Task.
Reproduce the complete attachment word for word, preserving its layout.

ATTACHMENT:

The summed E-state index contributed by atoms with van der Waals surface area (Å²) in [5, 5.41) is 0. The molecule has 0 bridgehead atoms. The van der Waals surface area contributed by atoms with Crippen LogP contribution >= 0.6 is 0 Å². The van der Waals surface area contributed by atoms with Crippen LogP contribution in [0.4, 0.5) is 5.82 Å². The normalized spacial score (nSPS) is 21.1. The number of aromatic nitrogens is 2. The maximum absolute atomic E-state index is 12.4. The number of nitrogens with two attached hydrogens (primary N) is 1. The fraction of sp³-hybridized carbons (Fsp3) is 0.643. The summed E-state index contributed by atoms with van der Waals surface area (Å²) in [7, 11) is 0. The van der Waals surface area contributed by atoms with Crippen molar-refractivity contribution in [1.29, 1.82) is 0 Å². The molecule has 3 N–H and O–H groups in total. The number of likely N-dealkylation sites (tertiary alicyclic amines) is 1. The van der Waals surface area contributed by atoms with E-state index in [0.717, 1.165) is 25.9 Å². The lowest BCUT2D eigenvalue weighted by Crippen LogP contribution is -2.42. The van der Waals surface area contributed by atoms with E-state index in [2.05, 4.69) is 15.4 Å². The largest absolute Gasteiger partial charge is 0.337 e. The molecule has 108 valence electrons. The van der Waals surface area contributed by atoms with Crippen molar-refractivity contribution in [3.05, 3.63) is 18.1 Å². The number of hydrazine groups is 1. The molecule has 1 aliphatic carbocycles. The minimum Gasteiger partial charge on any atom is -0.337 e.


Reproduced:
The summed E-state index contributed by atoms with van der Waals surface area (Å²) in [5, 5.41) is 0. The molecule has 0 bridgehead atoms. The van der Waals surface area contributed by atoms with Crippen LogP contribution >= 0.6 is 0 Å². The van der Waals surface area contributed by atoms with Crippen LogP contribution in [0.4, 0.5) is 5.82 Å². The normalized spacial score (nSPS) is 21.1. The number of aromatic nitrogens is 2. The maximum absolute atomic E-state index is 12.4. The number of nitrogens with two attached hydrogens (primary N) is 1. The fraction of sp³-hybridized carbons (Fsp3) is 0.643. The summed E-state index contributed by atoms with van der Waals surface area (Å²) in [7, 11) is 0. The van der Waals surface area contributed by atoms with Crippen molar-refractivity contribution in [1.29, 1.82) is 0 Å². The molecule has 3 N–H and O–H groups in total. The number of likely N-dealkylation sites (tertiary alicyclic amines) is 1. The van der Waals surface area contributed by atoms with E-state index in [0.717, 1.165) is 25.9 Å². The lowest BCUT2D eigenvalue weighted by Crippen LogP contribution is -2.42. The van der Waals surface area contributed by atoms with E-state index in [2.05, 4.69) is 15.4 Å². The largest absolute Gasteiger partial charge is 0.337 e. The molecule has 108 valence electrons. The van der Waals surface area contributed by atoms with Crippen molar-refractivity contribution in [3.05, 3.63) is 18.1 Å². The number of hydrazine groups is 1. The molecule has 1 aliphatic carbocycles. The minimum Gasteiger partial charge on any atom is -0.337 e.